Unfortunately for comedians, the infamous play-on-words, “a guy walks into a bar… ouch,” is not universally funny. In fact, partially due to language barriers, no joke is universally funny. But, does this mean that comedy can’t be made accessible to everyone? Netflix, the international video streaming service, is enlisting thousands of translators and language specialists to translate their programs, even the comedic ones. For their weekly show, Chelsea, starring the famously crude comedian, Chelsea Handler, Netflix has hired a team of 200 translators. Every week, these translators are given 12 hours to translate Chelsea’s profane humour into 20 different languages. This is no easy feat. The translators have to be conscious of what is funny in each language, and even more conscious of what is not.
Jokes are often so difficult to translate that sometimes interpreters or translators just skip them all together. After delivering a speech at a university in Japan, American President Jimmy Carter was confused as to why one of his jokes had received such an uproar of laughter. His Japanese interpreter later explained that rather than translating the joke, he had simply told the audience to laugh. This is not an uncommon practice among interpreters. Sometimes it is better to state that the speaker is telling a joke than to over-explain the joke.
Translating a comedy show goes beyond translating words. A lot of time, humour depends on slang, word-play or idioms, which cannot be translated. Even onomatopoeias manifest themselves differently. are different. In English, the cat says “meow,” but in Vietnamese it says “meo-meo,” in Estonian it says “nau” and in Malay it says “ngjau.” This just goes to show that if the joke depends on a rhyme, a play on words or a specific sound, it is not going to be translatable. This means that translators have to find new ways to make the original joke funny, often having to change the original to be more linguistically relevant.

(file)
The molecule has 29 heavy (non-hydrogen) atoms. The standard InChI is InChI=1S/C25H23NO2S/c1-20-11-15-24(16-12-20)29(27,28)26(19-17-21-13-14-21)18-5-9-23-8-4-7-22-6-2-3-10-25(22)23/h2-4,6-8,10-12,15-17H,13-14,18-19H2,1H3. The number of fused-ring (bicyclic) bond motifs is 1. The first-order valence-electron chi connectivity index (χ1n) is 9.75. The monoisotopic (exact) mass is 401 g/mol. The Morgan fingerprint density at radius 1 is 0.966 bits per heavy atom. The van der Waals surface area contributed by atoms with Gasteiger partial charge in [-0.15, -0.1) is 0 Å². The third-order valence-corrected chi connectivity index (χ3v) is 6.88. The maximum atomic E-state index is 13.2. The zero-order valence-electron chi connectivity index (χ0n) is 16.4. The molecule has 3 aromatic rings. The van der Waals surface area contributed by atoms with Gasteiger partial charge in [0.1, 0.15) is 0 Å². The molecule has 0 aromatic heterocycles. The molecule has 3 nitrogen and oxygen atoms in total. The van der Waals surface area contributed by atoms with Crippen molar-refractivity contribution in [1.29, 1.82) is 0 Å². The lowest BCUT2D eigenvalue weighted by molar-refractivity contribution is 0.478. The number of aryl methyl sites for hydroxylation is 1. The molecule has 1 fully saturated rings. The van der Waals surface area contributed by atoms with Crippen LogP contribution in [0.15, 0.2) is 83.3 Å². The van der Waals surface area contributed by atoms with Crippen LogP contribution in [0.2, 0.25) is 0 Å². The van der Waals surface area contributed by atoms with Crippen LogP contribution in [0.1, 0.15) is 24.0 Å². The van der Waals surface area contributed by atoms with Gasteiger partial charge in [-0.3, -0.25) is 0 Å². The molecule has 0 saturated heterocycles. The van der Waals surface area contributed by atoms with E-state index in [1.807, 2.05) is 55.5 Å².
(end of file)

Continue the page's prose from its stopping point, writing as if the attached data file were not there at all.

Understanding comedy often depends on whether or not you share a cultural background. For example, in order to understand Jerry Seinfeld’s New York-centric Standup routine, you have to understand the culture of New York. Without this cultural empathy, the jokes are no longer funny. This makes translating comedy extremely nuanced, but not impossible. The translator or interpreter must be an expert in the cultural references of the target language and able to convert the jokes into that cultural context. If the translator can do this, they can translate comedy.
At Langpros, we have a team of excellent interpreters and translators. They are professional, experienced, and even skilled enough to translate your jokes.